Norwegian company Norli LibrisÂ introduces nonsensical “eBook” publishing model
Quick Hit: Saw this on BoingBoing, followed it over to Applied Abstractions, and just couldn’t resist commenting on it, for 1) the benefit of my international students, who might wonder WTF is up with this and 2) to keep me from yanking out my own hair by the fistful. The idea is that consumers will have to buy digital books not as downloadable files, but on cards called Digi Short, which will be inserted into the back of customized (i.e. DRM’d to death) Kibano Digi Readers.
Apparently, the one advantage would be that said “books” would thus be exempt from VAT in Norway, although the list price will be the same as a download.
The Norwegian publishing and bookselling industry, an astonishingly
backward group of companies when it comes to anything digital, yesterday
introduced a new concept for e-books that, even for them, is rather
harebrained. They want to sell e-book tablets where you can buy books
not as downloads (well, you can do that, too) but as files loaded on
small plastic memory cards, to be inserted into the reader [article in Norwegian].
This preserves their business model (though they can probably stop
using trucks and start using bicycles for distribution). According to
their not very convincing market analysis, this is aimed at the segment
of the book buying market who do not want to download books from the net
(but, for some reason, seem to want to read books electronically.)
This is such an awful, awful, CueCat-level thinking approach to digital distribution. The whole point of having a mobile device like the iPad or Kindle or Nook is so that you can do instant purchases & consumption of content. You walk past a poster advertising the new blockbuster action movie, now available as a Blu-Ray or for download – you know you’re going to have an hour to kill on the commuter train on the way home, and you missed the movie in theaters, to you decide to splurge. Out comes the tablet, button is pushed, movie is set to download in the background as you continue walking to the train station/subway/hovercraft depot.
Hint: You want to ENCOURAGE your customers to make impulse buys of your content, rather than make it tougher for them & thus allow time for second thoughts to creep in.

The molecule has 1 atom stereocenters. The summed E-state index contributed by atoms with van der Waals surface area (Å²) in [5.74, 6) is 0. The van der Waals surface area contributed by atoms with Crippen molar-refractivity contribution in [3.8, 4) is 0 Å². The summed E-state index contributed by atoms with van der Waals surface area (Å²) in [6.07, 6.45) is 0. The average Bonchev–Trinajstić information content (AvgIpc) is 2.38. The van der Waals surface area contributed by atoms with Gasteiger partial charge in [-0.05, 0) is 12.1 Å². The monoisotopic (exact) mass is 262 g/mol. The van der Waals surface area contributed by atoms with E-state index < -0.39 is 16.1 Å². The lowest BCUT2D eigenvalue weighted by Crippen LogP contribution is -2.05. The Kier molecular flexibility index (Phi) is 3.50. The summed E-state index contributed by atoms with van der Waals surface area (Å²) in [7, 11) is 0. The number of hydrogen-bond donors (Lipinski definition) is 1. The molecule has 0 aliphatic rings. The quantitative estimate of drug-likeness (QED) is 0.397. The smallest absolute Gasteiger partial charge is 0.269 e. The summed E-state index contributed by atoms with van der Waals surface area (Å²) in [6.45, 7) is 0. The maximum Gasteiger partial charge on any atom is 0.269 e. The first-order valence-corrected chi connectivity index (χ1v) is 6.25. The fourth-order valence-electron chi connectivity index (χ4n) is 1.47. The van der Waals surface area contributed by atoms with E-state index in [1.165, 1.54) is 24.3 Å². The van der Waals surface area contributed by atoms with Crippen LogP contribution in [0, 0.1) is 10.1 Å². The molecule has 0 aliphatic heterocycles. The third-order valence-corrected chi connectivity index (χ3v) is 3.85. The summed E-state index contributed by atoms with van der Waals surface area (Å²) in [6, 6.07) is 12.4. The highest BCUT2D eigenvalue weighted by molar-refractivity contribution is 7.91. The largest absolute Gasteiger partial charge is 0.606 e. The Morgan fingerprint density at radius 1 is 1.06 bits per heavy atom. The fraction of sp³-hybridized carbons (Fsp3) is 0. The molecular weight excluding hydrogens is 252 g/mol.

Making the public buy, collect, sort & carry with them little plastic cards with books on them? Good God. It displays the desperate attempt to keep the content all within the walled garden; if we can’t sell dead-tree editions or shiny little discs (goes the thinking), well, maybe if we just shrink it all down to credit-card size, we can keep people having to pay us for physical objects. And as long as the Big Publishing controls distribution, pricing & availability of a physical object, well then, all the old rules still apply.
Only they don’t.
People will not carry around little cards with books as data on them, slotting them in and out of a tablet reader. And even if (via some alien mind-control ray that bathes the Earth in Luddite Stupidity) they do, a thriving business will soon spring up, dealing in the blank pieces of plastic that can then be filled with the data.
The media business is no longer, and never will again be about, the control of big belching factories that churn out physical copies of stuff that gets trucked from A to B and then put on shelves. It’s about paying attention to every other step that used to lead up to that point. You know, all the stuff that newspapers and TV stations and movie studios and record companies ignored, and is the reason so many of them are in trouble.
That is, concentrating on creating something wonderful. Useful. Delightful.
It makes me sad to see that so many companies are still thinking in terms of how to defeat the digital revolutions, rather than on how we can use the web to do so many totally new, amazing art forms.
UPDATE: The initial reports (see the fact that this was a “Quick Hit”) seemed to indicate that it was Digi.no that was doing this. It turns out that it is a company named Norli Libris, whose attempt at rolling the clock back has elicited comment from other bloggers, as well as the mighty EnGadget. I thus fixed the attribution & links at the top of this post, and added a graf explaining more about Norli Libris.Â Thanks to @sigvald for pointing this out via Twitter (and to Google Translate for helping me decipher the Norwegian story on this.)